To celebrate his birthday, Rick Healey attended one of those rare happenings: A hardcore show in New York City. The performance by Negative Approach, a group that pioneered the genre in the early ‘80s, was especially significant to Healey, who grew up listening to the Detroit band. Healey’s own band, 25 Ta Life, has long covered “Lead Song” from the group’s 1982 self-titled record, and he was now seeing them for the first time. After the gig, in the wee hours of a spring morning last year, Healey was walking six blocks from the Brooklyn venue when he was approached by three strangers in hooded sweatshirts. They attacked him and knocked him unconscious. It’s amazing how quickly a perfect night can turn to shit.
Three days later, Healey, better known as Rick Ta Life, was performing onstage, and between songs he described the pleasure of having finally seen his longtime heroes play. “I went to see Negative Approach on my 38th birthday and that’s what I’m going to remember,” he said after 25 Ta Life’s set at a Long Island bar. “I’m just very grateful to be here, to be able to play a show and do what I love,” said Healey, sporting a black eye and sipping a Coke. “I wanna’ focus on the good times in life.”
During his two decades in the hardcore scene, Healey has grown experienced at deflecting negativity. Although he supports hardcore relentlessly—playing with three different bands, printing fanzines, and releasing over 70 records on his D.I.Y. label, Back Ta Basics—his relationship to the scene is strained. “Is there a schism there?” asks Paul Bearer, who sang for the classic New York hardcore outfit Sheer Terror and collaborated with Healey on a song in 1999. “I dunno. I dunno.” What’s certain is that Healey gets a lot of flak. At once, he is a hardcore hero, a living legend, an inside joke, and a punching bag for the scene—and for its online community in particular. Nevertheless, he remains undeterred. “This is the music that helped me in my life,” Rick says. “I just do my thing. Good times, hard times, whatever.”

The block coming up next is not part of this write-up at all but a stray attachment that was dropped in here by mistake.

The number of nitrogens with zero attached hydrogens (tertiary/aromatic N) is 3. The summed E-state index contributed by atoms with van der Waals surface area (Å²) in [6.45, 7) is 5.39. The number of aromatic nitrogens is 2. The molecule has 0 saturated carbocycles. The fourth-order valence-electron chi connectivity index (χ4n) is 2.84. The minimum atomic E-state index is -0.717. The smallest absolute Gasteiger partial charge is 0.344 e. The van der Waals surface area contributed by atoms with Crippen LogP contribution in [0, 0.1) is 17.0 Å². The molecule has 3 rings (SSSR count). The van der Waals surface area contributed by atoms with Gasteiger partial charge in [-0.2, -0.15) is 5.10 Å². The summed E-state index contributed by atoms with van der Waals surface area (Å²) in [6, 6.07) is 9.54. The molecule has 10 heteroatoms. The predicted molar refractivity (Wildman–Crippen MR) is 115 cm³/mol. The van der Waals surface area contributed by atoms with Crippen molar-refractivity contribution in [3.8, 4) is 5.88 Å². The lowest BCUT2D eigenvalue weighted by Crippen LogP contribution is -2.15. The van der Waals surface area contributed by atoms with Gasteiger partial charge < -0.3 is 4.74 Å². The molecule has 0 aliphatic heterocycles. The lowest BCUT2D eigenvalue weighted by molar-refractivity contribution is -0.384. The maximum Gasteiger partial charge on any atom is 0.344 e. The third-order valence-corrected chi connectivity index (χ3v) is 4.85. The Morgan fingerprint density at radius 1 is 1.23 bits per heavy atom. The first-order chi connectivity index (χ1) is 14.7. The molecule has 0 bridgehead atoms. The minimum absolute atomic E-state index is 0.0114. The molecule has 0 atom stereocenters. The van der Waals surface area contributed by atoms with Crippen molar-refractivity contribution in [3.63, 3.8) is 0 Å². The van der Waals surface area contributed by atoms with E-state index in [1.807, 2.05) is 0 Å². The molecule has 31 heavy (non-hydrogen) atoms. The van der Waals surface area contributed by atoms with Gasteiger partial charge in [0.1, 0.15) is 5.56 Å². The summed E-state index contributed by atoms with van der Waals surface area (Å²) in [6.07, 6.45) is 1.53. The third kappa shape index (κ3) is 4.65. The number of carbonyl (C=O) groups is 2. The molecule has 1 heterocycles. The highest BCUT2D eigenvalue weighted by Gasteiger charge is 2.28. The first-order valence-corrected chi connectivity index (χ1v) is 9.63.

Healey’s introduction to hardcore coincided with some of the toughest years of his life. He grew up in Paterson, New Jersey, and started going to shows regularly when he was 17, just after he began using drugs. “I went from weed to crack, coke, heroin. So I went pretty bad and pretty fast,” says Healey. He dropped out of high school and continued using heavily until he was 20 years old. “I got myself in a lot of trouble. I got locked up, all these fines.”
He credits his probation officer with helping him begin the process of getting clean. In the mid-‘90s, Healey would adopt a straight-edge lifestyle, which has helped him stay sober, and which he has sung about on tracks like “Promise Keeper.” But before that, his other great help in combating addiction came from a different avenue of hardcore culture: Tattoos. “When I started getting sober, instead of going and spending my money on heroin and crack, I would go and get tattoos,” he says. “That was how I was venting.”